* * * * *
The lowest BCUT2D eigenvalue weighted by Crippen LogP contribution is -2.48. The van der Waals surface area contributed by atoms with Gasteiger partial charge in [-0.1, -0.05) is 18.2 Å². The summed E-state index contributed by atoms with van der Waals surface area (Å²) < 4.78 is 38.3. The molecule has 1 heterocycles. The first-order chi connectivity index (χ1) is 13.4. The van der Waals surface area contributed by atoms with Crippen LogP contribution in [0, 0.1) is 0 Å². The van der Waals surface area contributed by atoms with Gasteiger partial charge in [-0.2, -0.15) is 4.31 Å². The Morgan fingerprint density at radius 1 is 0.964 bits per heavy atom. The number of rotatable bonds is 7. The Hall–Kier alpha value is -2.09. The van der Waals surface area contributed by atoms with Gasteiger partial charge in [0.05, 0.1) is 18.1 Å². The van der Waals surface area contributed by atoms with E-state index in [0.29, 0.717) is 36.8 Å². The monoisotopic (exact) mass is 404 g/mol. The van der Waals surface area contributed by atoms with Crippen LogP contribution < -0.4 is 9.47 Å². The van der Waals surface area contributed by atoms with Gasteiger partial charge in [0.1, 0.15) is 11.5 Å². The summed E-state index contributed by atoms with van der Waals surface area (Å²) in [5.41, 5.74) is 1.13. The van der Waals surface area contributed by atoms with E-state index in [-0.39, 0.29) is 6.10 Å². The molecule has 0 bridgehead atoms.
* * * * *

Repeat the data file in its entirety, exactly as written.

The lowest BCUT2D eigenvalue weighted by Crippen LogP contribution is -2.48. The van der Waals surface area contributed by atoms with Gasteiger partial charge in [-0.1, -0.05) is 18.2 Å². The summed E-state index contributed by atoms with van der Waals surface area (Å²) < 4.78 is 38.3. The molecule has 1 heterocycles. The first-order chi connectivity index (χ1) is 13.4. The van der Waals surface area contributed by atoms with Crippen LogP contribution in [0, 0.1) is 0 Å². The van der Waals surface area contributed by atoms with Gasteiger partial charge in [-0.2, -0.15) is 4.31 Å². The Morgan fingerprint density at radius 1 is 0.964 bits per heavy atom. The number of rotatable bonds is 7. The Hall–Kier alpha value is -2.09. The van der Waals surface area contributed by atoms with Gasteiger partial charge in [0.05, 0.1) is 18.1 Å². The van der Waals surface area contributed by atoms with E-state index in [0.29, 0.717) is 36.8 Å². The monoisotopic (exact) mass is 404 g/mol. The van der Waals surface area contributed by atoms with Crippen LogP contribution < -0.4 is 9.47 Å². The van der Waals surface area contributed by atoms with Gasteiger partial charge in [0.1, 0.15) is 11.5 Å². The summed E-state index contributed by atoms with van der Waals surface area (Å²) in [5.41, 5.74) is 1.13. The van der Waals surface area contributed by atoms with E-state index in [-0.39, 0.29) is 6.10 Å². The molecule has 0 bridgehead atoms.